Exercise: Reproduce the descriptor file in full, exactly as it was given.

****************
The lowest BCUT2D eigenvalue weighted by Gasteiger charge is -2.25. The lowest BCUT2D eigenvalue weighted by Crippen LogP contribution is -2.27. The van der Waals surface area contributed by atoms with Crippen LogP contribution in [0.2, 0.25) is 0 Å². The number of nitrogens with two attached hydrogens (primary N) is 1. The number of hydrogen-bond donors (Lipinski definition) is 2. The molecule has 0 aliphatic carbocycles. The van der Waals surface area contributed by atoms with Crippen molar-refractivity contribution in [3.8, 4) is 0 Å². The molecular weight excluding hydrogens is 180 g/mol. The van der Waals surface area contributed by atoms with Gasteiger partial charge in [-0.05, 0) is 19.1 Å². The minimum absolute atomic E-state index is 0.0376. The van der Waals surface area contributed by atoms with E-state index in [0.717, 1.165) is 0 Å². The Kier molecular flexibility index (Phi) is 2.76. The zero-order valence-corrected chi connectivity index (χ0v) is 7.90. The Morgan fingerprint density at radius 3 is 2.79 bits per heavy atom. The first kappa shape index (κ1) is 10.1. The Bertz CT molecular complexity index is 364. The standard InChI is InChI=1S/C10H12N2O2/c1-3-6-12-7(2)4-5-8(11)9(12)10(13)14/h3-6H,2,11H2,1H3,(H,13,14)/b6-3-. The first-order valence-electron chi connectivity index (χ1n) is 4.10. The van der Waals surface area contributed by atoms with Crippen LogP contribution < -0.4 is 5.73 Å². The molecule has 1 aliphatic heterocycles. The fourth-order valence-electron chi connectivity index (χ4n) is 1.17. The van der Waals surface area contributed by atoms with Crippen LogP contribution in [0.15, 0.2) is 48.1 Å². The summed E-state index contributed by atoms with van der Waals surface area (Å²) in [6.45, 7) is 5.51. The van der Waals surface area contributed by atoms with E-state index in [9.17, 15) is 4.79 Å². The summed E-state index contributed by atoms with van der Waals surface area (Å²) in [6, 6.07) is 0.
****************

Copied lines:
The lowest BCUT2D eigenvalue weighted by Gasteiger charge is -2.25. The lowest BCUT2D eigenvalue weighted by Crippen LogP contribution is -2.27. The van der Waals surface area contributed by atoms with Crippen LogP contribution in [0.2, 0.25) is 0 Å². The number of nitrogens with two attached hydrogens (primary N) is 1. The number of hydrogen-bond donors (Lipinski definition) is 2. The molecule has 0 aliphatic carbocycles. The van der Waals surface area contributed by atoms with Crippen molar-refractivity contribution in [3.8, 4) is 0 Å². The molecular weight excluding hydrogens is 180 g/mol. The van der Waals surface area contributed by atoms with Gasteiger partial charge in [-0.05, 0) is 19.1 Å². The minimum absolute atomic E-state index is 0.0376. The van der Waals surface area contributed by atoms with E-state index in [0.717, 1.165) is 0 Å². The Kier molecular flexibility index (Phi) is 2.76. The zero-order valence-corrected chi connectivity index (χ0v) is 7.90. The Morgan fingerprint density at radius 3 is 2.79 bits per heavy atom. The first kappa shape index (κ1) is 10.1. The Bertz CT molecular complexity index is 364. The standard InChI is InChI=1S/C10H12N2O2/c1-3-6-12-7(2)4-5-8(11)9(12)10(13)14/h3-6H,2,11H2,1H3,(H,13,14)/b6-3-. The first-order valence-electron chi connectivity index (χ1n) is 4.10. The van der Waals surface area contributed by atoms with Crippen LogP contribution < -0.4 is 5.73 Å². The molecule has 1 aliphatic heterocycles. The fourth-order valence-electron chi connectivity index (χ4n) is 1.17. The van der Waals surface area contributed by atoms with Crippen LogP contribution in [0.15, 0.2) is 48.1 Å². The summed E-state index contributed by atoms with van der Waals surface area (Å²) in [6.45, 7) is 5.51. The van der Waals surface area contributed by atoms with E-state index in [9.17, 15) is 4.79 Å². The summed E-state index contributed by atoms with van der Waals surface area (Å²) in [6, 6.07) is 0.